We use cookies on whatcar.com to improve your browsing experience and to provide you with relevant content and advertising, by continuing to use our site you agree to this. Please see our privacy policy for more details. Continue

What Car? says

5 out of 5 stars

For It's as civilised as it is breathtakingly fast

Against Expensive in all departments

Verdict Still one of the best supercars there is

Go for… Manual

Avoid… Paddle shift

Ferrari 360 Open
  • 1. The 360 is an impressively civilised supercar
  • 2. Build quality is excellent. The only thing that squeaks is the leather on the seats
  • 3. Don't bother with the F1-style paddle shift gearbox. Stick with the standard manual
  • 4. The mid-engined layout provides superb balance and poise
  • 5. The ride is a touch firm around town, but that's only to be expected
advertisement

Ferrari 360 Open full review with expert trade views

Replacing a car like the Ferrari 355 was never going to be an easy task, but with the 360, Ferrari managed to improve on what seemed to be perfection.

The 360 provides all the raw driving pleasure of its predecessor. The V8 performance is nothing short of awesome, and the heart-racing acceleration is matched only by the glorious soundtrack that accompanies it. Thanks to the mid-engined layout, the balance and poise are superb and, although the ride is a touch firm around town, you'd expect that.

Where the 360 improves on the past, though, is in its refinement. When your right foot isn't making every effort to make the engine howl, the 360 is an impressively civilised supercar.

With build quality and interior finish also being a vast improvement on older Ferraris, the 360 is an incredible machine, even by today's standards.

Trade view

Martin Keighley

No longer considered a cool car by many. Too many unsold used examples

Martin Keighley
Valuations expert,
What Car? Used Car Price Guide

The most basic choice is whether to go for the Modena coupe or the Spider drop-top. This is entirely down to personal preference, but both look sensational. The Spider will be a bit more expensive, but when you're talking about a car that costs this much, the difference will mean nothing. Importantly, the Spider is no less thrilling to drive than the Modena. It's certainly no slower and it doesn't feel too shaky.

Both versions are powered by the same mid-mounted 3.6-litre V8. At its howling, screaming best the engine knocks out 400bhp for thunderous performance and an awe-inspiring soundtrack.

The other choice is whether to go for a manual gearshift or for F1-style paddles. We'd stick to the manual.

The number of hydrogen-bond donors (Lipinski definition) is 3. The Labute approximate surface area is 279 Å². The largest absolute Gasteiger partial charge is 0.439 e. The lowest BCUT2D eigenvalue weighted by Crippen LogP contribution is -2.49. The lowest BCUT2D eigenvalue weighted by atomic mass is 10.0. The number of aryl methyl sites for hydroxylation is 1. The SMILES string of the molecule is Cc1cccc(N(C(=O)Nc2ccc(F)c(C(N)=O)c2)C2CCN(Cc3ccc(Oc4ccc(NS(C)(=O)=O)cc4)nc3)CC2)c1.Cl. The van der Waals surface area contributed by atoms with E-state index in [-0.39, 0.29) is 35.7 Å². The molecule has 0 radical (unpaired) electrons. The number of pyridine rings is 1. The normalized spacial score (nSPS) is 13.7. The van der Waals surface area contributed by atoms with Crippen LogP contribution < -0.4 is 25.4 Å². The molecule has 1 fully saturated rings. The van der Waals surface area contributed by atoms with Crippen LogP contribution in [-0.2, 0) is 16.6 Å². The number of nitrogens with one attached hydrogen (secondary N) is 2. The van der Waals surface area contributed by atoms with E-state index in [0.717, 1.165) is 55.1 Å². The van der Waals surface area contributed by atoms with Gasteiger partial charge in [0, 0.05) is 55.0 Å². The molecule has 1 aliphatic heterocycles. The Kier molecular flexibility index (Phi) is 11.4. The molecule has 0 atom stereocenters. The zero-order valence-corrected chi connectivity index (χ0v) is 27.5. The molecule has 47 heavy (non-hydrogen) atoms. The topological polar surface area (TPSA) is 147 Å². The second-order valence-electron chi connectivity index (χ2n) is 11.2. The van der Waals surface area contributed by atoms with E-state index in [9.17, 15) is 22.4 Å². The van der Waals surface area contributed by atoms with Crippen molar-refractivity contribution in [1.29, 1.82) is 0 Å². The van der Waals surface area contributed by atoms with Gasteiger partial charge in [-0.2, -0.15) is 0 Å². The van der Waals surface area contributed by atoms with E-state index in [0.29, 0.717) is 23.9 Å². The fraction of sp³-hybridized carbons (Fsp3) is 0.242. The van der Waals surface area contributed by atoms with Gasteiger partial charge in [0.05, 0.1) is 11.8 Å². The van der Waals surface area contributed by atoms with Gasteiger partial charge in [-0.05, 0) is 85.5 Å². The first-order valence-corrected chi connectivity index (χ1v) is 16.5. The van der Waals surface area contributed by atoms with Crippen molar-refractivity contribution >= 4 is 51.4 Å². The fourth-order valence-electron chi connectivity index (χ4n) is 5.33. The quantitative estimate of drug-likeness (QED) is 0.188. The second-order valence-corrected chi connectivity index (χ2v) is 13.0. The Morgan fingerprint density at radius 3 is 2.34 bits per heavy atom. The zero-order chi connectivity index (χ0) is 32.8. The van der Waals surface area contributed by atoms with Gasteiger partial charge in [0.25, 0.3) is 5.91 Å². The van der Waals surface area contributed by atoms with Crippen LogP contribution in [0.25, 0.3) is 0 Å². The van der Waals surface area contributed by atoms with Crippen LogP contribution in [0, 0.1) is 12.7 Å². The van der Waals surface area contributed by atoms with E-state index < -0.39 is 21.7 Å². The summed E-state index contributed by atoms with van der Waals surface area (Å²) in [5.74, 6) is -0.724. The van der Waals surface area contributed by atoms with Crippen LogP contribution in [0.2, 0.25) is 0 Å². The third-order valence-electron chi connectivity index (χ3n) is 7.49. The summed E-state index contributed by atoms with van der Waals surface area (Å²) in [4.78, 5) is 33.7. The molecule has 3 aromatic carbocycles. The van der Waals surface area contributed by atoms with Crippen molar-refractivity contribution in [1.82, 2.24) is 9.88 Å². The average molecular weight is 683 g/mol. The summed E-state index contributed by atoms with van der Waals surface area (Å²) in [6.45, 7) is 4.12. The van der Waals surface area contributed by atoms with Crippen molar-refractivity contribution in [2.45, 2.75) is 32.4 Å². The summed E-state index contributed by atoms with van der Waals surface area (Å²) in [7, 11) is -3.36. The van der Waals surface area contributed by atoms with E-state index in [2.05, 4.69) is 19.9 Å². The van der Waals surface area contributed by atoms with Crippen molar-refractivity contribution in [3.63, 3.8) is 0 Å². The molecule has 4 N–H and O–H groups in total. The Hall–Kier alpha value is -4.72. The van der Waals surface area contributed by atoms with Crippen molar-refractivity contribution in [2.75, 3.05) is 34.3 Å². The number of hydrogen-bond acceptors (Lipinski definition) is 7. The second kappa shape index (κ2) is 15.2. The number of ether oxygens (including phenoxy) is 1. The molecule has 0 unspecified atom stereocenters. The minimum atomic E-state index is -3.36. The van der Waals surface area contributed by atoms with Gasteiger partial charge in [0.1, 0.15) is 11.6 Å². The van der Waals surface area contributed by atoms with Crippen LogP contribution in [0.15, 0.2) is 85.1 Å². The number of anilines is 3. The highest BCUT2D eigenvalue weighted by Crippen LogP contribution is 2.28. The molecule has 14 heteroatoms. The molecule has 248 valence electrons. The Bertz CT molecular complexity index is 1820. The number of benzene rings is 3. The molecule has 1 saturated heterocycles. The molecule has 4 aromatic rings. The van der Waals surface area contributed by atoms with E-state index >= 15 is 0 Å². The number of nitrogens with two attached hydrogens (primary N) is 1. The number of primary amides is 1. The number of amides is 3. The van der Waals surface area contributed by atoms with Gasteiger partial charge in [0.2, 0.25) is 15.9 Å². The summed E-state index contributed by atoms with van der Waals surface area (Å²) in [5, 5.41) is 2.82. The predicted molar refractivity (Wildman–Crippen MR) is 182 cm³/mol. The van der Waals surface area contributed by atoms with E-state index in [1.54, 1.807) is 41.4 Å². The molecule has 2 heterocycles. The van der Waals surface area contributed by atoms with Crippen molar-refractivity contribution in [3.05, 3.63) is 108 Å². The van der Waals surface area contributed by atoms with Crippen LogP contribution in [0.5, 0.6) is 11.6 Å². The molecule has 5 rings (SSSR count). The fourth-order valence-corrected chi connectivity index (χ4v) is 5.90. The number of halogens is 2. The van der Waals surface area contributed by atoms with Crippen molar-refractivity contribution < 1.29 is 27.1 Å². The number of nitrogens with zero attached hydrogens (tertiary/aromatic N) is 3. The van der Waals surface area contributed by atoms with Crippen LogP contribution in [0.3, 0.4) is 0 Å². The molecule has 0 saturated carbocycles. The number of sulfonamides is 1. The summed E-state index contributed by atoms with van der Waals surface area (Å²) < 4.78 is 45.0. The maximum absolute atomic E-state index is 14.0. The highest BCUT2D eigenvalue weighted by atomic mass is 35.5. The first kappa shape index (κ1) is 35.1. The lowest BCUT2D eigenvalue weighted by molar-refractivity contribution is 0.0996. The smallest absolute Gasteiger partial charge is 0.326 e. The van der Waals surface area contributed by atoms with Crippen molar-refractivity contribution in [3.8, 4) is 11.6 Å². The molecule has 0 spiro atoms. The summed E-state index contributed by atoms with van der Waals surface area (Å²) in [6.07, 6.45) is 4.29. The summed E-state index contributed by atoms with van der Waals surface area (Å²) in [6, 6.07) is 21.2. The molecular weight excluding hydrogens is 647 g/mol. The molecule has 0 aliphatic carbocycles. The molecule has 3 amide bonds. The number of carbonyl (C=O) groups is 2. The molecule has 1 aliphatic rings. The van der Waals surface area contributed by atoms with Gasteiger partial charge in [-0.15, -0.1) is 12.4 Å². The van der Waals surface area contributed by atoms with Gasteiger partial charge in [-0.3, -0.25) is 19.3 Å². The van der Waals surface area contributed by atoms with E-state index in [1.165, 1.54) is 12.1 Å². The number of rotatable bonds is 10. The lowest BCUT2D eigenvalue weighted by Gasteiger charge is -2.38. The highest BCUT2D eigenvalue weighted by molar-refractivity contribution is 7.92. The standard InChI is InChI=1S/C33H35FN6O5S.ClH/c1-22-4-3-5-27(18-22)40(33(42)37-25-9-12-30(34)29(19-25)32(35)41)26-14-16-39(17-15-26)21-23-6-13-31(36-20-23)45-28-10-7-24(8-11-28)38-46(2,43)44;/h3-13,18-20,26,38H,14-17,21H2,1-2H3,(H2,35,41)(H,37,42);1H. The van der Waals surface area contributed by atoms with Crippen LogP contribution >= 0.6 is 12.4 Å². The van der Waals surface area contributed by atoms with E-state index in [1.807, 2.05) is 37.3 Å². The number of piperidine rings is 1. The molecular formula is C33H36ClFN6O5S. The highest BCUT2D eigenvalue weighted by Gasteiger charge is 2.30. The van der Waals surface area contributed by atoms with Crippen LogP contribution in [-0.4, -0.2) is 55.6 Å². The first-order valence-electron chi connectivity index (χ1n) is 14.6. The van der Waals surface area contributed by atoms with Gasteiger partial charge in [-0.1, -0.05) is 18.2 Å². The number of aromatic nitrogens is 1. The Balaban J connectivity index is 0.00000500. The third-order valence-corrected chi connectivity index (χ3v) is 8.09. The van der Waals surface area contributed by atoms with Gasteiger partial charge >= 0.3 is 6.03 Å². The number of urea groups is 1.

Trade view

James Ruppert

Modena preferred, Spider F1 not worth the hassle

James Ruppert
Used car guru

The 360 may have been the most affordable Ferrari of its day, but this doesn't mean that 'affordability' is a word that applies to the brand. It cost well over £100,000 when it was new, and with a retained value of almost 70% after three years, even the oldest examples will cost you an absolute packet.

Maintaining your 360 will also cost a not-so-small fortune. The exotic, complicated parts are expensive to replace, and with service intervals rolling around every 6000 miles, visits to the garage will empty your wallet on a regular basis. It needs to be done, too, because you really don't want to neglect a car like this.

The 360 returns just 15.8mpg on average, and that's if you're careful, which you won't be. Insurance costs are also colossal, and the 360 obviously falls into the most expensive group 20.

Trade view

Martin Keighley

No longer considered a cool car by many. Too many unsold used examples

Martin Keighley
Valuations expert,
What Car? Used Car Price Guide

We like to think that our regular reliability surveys are as exhaustive as possible, but you won't be surprised to learn that Ferraris aren't usually included because - for obvious reasons - they're a bit thin on the ground.

Many think that Ferrari ownership is one long reliability headache, but this has changed in recent years. Older Ferraris deserved the poor reputation, but build quality has improved immeasurably in recent years. The only thing that squeaks on a 360 is the leather on the seats.

From the limited data we've seen, this seems to have carried through to the mechanical parts, and if the servicing schedule is followed to the letter, there shouldn't be any major problems.

Do make sure that work has been carried out under recall, though, as Ferrari issued a string of them on the 360. A list can be found at www.vosa.gov.uk.

Trade view

James Ruppert

Modena preferred, Spider F1 not worth the hassle

James Ruppert
Used car guru
Haymarket Logo What Car? is brought to you by Haymarket Consumer Media
What Car? is part of Haymarket Motoring
© Haymarket Media Group 2014